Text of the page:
Pub The advantage of creating your own memorial service is that you can hold it wherever you wish, including your neighbourhood pub. A pub is a terrific place to gather with family and friends, raise a glass, and exchange memories, and it may also help to make the memorial feel more like a celebration of your loved one's life.
Beaches and parks An outdoor monument could be the ideal choice if your loved one was always drawn to nature and green spaces. You may enjoy a picnic in the park, a beach BBQ, or perhaps a lengthy walk with your entire family.
A home or a garden Traditional funerals can be unsettling, so why not flip the script and hold the tribute in your own home or garden? This has the advantage of being a private, safe environment where family and friends may share and reminisce about the life of your loved one.
2. Inviting guests
Along with the venue, you should think about how many guests you'll need to invite. This can be problematic with traditional cremation because the funeral is usually held within a week of the person's death. Direct cremation, on the other hand, gives you the freedom to invite as many people as feasible.
If your family is dispersed across the country, or maybe the globe, you may want to hold many memorial services. Another advantage of having the ashes delivered by hand is that you may complete everything on your own time.
3. Make it unique.
If your loved one left a will, it's possible that they included funeral wishes in it to specify what they want to happen after they pass away. Here are a few items that individuals frequently address in their wills:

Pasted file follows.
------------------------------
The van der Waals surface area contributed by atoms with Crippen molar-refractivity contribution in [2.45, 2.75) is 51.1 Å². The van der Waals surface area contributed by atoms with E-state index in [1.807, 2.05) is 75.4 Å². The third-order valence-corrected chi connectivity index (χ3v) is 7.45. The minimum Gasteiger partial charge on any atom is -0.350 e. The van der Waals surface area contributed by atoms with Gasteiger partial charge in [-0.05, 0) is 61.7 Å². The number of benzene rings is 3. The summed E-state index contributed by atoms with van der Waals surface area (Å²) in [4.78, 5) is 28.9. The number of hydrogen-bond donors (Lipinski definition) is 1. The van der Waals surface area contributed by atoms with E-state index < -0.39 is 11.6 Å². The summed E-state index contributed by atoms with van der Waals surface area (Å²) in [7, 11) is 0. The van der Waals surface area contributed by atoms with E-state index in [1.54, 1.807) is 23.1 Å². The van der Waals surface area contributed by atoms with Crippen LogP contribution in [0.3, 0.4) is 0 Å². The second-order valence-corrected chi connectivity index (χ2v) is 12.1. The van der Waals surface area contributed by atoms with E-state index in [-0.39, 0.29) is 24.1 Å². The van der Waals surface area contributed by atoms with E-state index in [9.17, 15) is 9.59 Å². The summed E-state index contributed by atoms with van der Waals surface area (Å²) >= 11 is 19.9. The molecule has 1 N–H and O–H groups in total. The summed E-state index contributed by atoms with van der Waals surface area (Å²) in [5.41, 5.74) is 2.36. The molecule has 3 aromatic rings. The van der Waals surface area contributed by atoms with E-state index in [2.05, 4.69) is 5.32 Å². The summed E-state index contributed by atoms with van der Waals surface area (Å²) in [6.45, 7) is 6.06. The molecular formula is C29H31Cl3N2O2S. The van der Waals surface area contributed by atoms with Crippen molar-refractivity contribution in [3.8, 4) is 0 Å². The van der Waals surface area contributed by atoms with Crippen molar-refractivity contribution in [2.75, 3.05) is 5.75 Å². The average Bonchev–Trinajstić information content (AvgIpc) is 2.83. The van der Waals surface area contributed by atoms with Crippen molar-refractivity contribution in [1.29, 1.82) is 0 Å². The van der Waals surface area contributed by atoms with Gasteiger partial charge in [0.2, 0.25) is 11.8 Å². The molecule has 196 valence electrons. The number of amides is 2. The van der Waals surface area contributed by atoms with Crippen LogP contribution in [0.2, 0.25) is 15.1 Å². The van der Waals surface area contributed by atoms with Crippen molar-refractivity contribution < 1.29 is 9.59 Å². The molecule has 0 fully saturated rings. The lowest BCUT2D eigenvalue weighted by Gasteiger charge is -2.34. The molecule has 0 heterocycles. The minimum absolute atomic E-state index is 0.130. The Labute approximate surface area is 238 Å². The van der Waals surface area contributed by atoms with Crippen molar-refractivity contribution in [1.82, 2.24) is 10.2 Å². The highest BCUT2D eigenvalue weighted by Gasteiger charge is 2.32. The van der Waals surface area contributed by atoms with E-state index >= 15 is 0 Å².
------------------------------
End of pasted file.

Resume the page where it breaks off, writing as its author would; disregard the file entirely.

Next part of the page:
The dress code Black has traditionally been the colour of choice for funeral clothes. However, as more people begin to view memorials as festivities rather than solemn occasions, colourful attire is becoming increasingly popular.
Music One of the most effective methods to personalise your loved one's memorial event. You might create a playlist with their favourite songs, or simply play a select tunes that will always remind you of them.
Creativity You and your family are the only ones who truly understand your loved one. So, whether they were a voracious reader, a seasoned baker, or a fan of football shirts, add a few finishing touches to make it a genuinely unique memorial.
After a cremation, what can you do with the ashes?
You are allowed to do whatever you wish with the ashes after a memorial service for your loved one. Here are a handful of the most well-liked choices:
Display them in your home